The sprint is over for a lot of stocks.
Dipan Mehta: That is right. We are having challenges in the stock market at this point of time and many reasons have been offered like geopolitical events, FII selling, US markets and many other small and minor reasons. It is my clear cut understanding that we are in for a slightly longish and deepish correction because corporate results have been disappointing. So far, the numbers we have seen have been okay, but they have not been phenomenal.
When you look at the way the banks have come with numbers, midcap and largecap software, FMCG company like Hindustan Unilever, large companies like Reliance Industries, a few NBFCs as well, the results are good, they are in that 10-12% type of growth rates, but nothing which will like encourage you or induce you to buy more shares of the same company, especially given the valuations that these companies are trading at.
A lot of the profit margin expansion has come through commodity prices and that also will level off. And we are seeing minor compression of margin in a few select industries as well. So, it is not that everything is just phenomenal and kind of blue sky scenario as far as corporate earnings are concerned and that is going to be the pain point for the next six months.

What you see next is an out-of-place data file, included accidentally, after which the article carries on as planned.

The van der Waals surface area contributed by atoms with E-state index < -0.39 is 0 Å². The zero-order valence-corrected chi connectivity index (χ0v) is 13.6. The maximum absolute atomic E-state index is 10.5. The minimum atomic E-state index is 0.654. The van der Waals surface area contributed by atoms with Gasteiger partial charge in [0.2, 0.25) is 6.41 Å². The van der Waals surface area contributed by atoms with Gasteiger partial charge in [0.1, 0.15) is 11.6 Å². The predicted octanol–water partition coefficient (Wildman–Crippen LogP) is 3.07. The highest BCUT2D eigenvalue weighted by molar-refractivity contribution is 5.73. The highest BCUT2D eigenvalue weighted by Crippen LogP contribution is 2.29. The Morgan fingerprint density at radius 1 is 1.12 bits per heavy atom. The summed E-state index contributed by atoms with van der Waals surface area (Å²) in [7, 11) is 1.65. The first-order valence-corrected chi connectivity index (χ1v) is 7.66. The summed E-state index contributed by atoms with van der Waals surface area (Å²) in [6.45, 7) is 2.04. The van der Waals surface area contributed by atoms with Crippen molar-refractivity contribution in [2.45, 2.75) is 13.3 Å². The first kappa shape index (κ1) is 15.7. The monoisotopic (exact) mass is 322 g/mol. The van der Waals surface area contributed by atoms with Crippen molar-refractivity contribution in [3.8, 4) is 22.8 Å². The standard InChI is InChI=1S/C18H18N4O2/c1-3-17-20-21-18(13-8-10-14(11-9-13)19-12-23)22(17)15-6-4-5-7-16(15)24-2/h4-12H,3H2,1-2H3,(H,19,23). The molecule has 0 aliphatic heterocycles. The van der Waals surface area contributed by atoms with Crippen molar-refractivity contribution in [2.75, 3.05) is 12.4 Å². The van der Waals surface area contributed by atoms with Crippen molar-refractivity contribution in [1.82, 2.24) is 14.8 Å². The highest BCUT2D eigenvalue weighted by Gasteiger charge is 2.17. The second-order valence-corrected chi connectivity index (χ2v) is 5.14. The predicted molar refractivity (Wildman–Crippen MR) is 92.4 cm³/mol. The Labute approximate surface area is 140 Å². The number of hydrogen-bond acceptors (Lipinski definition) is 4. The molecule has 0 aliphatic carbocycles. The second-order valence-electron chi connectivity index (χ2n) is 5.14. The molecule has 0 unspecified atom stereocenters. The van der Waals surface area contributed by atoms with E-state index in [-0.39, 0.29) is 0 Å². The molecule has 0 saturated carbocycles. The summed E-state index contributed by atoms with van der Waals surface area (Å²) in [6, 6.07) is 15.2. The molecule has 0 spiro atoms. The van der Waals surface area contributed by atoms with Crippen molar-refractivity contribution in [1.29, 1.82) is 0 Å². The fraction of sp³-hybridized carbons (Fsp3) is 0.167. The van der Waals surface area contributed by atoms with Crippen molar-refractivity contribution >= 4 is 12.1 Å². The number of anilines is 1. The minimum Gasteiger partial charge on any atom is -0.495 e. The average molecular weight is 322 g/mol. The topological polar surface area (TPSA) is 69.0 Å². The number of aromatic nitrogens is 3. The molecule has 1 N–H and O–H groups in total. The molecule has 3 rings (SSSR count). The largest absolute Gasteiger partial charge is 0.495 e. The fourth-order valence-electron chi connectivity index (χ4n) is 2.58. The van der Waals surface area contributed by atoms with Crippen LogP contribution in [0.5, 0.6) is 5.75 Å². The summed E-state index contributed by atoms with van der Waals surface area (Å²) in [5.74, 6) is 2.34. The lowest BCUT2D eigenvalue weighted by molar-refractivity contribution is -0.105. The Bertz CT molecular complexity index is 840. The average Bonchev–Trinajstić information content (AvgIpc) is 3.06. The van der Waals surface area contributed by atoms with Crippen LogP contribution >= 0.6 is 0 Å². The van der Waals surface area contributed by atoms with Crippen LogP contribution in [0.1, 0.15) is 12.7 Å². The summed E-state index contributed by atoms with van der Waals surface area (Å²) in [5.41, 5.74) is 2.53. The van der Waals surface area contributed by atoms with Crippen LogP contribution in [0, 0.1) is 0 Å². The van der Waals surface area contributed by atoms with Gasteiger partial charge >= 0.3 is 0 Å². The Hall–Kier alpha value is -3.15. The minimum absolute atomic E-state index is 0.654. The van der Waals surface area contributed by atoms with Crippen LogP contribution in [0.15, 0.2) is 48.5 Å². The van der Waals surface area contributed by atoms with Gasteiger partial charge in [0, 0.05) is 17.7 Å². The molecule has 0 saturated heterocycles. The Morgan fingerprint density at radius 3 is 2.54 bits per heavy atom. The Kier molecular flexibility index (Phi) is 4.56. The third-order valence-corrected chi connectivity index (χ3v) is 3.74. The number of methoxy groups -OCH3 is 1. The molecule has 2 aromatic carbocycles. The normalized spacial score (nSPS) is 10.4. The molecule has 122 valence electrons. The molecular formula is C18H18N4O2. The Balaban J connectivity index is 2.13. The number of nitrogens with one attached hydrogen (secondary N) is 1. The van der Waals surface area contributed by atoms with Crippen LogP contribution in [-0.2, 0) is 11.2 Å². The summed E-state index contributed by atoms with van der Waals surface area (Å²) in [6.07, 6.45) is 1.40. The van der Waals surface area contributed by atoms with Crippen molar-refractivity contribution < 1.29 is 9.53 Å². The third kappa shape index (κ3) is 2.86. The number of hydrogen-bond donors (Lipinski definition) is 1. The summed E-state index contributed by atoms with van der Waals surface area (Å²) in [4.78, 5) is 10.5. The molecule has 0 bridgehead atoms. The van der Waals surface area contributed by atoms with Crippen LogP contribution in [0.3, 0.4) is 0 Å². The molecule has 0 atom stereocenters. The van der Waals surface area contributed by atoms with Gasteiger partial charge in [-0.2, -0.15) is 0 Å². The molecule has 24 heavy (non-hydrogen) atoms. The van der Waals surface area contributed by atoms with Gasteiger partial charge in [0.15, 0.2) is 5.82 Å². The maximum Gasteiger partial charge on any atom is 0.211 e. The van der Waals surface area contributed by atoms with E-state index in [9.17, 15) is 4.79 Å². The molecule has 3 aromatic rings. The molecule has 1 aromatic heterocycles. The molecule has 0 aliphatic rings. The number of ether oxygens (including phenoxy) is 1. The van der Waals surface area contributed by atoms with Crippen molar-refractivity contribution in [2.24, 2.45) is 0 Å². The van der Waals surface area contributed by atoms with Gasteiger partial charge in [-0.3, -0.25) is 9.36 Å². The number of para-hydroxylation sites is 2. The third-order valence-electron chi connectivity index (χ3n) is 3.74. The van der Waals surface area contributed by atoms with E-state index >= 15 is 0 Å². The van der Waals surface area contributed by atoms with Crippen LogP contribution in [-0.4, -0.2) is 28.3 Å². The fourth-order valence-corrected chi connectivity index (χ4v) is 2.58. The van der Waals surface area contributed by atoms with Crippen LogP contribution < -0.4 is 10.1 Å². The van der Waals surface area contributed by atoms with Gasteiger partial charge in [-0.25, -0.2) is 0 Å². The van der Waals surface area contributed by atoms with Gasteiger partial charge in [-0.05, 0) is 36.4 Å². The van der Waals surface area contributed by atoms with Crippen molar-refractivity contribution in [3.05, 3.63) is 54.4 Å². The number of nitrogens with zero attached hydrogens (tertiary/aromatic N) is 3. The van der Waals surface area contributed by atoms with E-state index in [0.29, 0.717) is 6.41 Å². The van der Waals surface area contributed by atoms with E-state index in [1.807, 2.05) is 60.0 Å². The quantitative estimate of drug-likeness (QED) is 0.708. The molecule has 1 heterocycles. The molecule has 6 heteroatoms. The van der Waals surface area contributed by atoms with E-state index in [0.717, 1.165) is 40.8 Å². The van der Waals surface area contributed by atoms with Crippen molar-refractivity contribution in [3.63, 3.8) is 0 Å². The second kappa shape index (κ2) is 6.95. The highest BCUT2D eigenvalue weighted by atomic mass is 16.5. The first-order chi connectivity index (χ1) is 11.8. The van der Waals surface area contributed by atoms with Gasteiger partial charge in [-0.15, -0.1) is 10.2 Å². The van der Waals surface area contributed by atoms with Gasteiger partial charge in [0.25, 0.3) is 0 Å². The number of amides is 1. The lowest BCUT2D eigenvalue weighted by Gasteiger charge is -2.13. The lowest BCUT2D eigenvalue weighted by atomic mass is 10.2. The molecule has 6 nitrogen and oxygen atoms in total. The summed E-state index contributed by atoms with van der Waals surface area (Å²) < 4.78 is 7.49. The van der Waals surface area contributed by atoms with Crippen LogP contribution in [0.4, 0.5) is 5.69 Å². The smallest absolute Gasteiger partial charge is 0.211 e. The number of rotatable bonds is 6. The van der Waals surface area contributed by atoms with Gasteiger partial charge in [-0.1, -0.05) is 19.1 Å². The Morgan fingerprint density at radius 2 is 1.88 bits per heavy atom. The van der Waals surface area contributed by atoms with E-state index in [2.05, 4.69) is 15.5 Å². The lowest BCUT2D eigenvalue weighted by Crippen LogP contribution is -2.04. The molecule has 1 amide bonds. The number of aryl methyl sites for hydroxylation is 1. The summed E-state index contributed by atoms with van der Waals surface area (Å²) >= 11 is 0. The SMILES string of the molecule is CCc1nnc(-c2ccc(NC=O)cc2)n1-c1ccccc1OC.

This earnings season, next earnings season could be very disappointing and whenever you have earnings season you do a reality check what the trailing 12-month earnings per share is and what the price to earnings multiple is and you will find that the risk return reward does not favour you to make fresh bets at these levels.
Looking at banks which have come out with numbers, it appears growth is okay. But there is a sliver of concern in terms of NPAs coming back and I am talking about private banks here. Banks, in fact, are also slowing down because they are not getting a great liability franchise. So, for a sector which was supposed to make a comeback, the first flush of numbers has not been encouraging for them.
Dipan Mehta: Yes, absolutely. Gradually, compression of net interest margins is creeping in. Banks themselves have become a bit more cautious in lending which is reflected in slightly slower growth in advances. There is a war for deposits happening over there and they do not want to increase the interest rates. Thus it affects their NIMs even further and on the whole I think it was fee-based income trading profits which drove the bank earnings this quarter.